How Do You Write A Movie Review Without Naming Its Characters?
May 12th, 2009
A review appeared on NPR of the Kirby Dick’s documentary move Outrage, and nowhere in it does the review mention any of the politicians discussed in the review. There is a photo of Sen. Larry Craig accompanying the review, which hints that he may be one of the movie’s subjects. But nowhere is there any mention of Florida Gov. Charlie Crist or Larry Craig in the review. Those names were cut by NPR editors, citing “a long-held policy of trying to respect the privacy of public figures.” Ironically, Larry Craig’s arrest on soliciting sex in a public men’s room wasn’t a private affair. It was a matter of public record.
Critic Nathan Lee had originally written the piece to include mention of Craig and Crist. When NPR insisted on removing references to those to politicians, Lee removed his byline from the article in protest and lodged a complaint on the NPR site. That complaint was also quickly removed by NPR executives. Lee’s complaint read:
“I asked that my name be removed in protest of NPR’s policy of not ‘naming names’ of closeted or rumored-about politicians – even those who actively suppress gay rights, and thus whose sexual identities are of significant importance to the press.” … “I personally disagree with NPR’s policy – there is no other area of ‘privacy’ that elicits such extreme tact,” Lee continued in his comment that was excised from the NPR website. “And also feel that it is a professional affront to my responsibility as a critic to discuss the content of a work of art, and an impingememnt of my first amendment right to free speech and the press.”
The whole point of Dick’s documentary was the hypocrisy of closeted politicians who vote against the interest of gay people in Congress, while seeking the comfort of those very same people after hours. As the movie illustrates, the need to preserve the closet can lead some politicians to vote against their very own conscience. When a closeted politician votes against HIV/AIDS prevention programs or LGBT civil rights, it can sometimes be a ruse to throw off suspicians that he may be gay. It’s like the schoolyard bully who picks on the effeminate kid in order to cover his own securities over his sexuality.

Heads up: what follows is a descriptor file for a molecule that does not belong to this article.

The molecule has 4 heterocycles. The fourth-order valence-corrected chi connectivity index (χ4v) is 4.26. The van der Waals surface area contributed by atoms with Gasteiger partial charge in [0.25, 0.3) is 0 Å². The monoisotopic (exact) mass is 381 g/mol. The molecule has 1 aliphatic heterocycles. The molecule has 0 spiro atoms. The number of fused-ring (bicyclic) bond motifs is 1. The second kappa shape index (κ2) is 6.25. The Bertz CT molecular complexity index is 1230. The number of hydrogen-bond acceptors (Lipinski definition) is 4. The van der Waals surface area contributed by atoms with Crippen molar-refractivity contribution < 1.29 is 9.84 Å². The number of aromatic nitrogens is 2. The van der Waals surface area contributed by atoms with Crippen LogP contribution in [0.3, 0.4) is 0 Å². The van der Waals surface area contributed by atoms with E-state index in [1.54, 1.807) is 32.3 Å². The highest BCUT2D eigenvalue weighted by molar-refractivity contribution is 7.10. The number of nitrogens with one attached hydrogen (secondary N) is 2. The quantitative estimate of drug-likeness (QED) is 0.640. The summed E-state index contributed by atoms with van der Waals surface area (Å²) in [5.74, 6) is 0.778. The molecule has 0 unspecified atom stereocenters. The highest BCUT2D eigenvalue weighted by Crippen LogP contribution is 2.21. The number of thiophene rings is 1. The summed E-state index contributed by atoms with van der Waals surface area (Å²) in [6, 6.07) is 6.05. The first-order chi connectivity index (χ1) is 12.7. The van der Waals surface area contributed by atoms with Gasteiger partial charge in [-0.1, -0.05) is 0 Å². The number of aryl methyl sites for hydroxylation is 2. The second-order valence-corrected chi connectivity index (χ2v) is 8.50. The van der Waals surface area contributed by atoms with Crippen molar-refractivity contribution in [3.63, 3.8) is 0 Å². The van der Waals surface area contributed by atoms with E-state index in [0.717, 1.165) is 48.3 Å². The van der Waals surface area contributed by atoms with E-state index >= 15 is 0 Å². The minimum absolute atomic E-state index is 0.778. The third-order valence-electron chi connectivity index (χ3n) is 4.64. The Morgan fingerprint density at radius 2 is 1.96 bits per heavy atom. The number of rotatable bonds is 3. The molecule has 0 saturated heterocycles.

The motivations of closeted politicians is absolutely a valid story, one that the mainstream media should be covering. It was huge news when it was revealed that South Carolina Sen. Strom Thurmond had a daughter by an African-American woman. He had been a staunch segregationist for much of his career. Hypocrasy is clearly a real news story. Nathan Lee puts it this way:
The entire point of ‘Outrage’ is that there is an ‘overriding public need to know’ about the kinds of men profiled in ‘Outrage’,” film critic Nathan Lee told indieWIRE on Sunday, “Let’s say Charlie Crist had a record of voting for vigorous anti-immigration policies, and then it was rumored that he employed illegal immigrants. The press would have absolutely no qualms investigating him to the hilt in the public interest of exposing hypocrisy. Why should it be any different in the case of possibly gay public figures who vote against the civil rights of gay people, or, in the case of HIV/AIDS funding, their very life and death?”
But there really is a different standard at NPR when it comes to closeted politicians. As Movie Line notes:
In the last month, NPR was all too happy to run an editorial about the sexuality of American Idol frontrunner Adam Lambert, wherein writer Linda Holmes snarks on the media outlets that are reticent to fully acknowledge what she presumes is Lambert’s homosexuality. And this past November, after comedian Wanda Sykes came out as a lesbian at a gay rights rally in Las Vegas, NPR spent minutes of airtime discussing whether it would lead Queen Latifah (who’s never publicly stated that she is a lesbian) to do the same.
So what interpretation of its own ethics policy allowed NPR to air and publish rumors in those cases?
More to the point, doesn’t Charlie Crist’s sexuality pose far more important consequences to public policy than Queen Latifah’s — especially now that he’s announced his run for the U.S. Senate?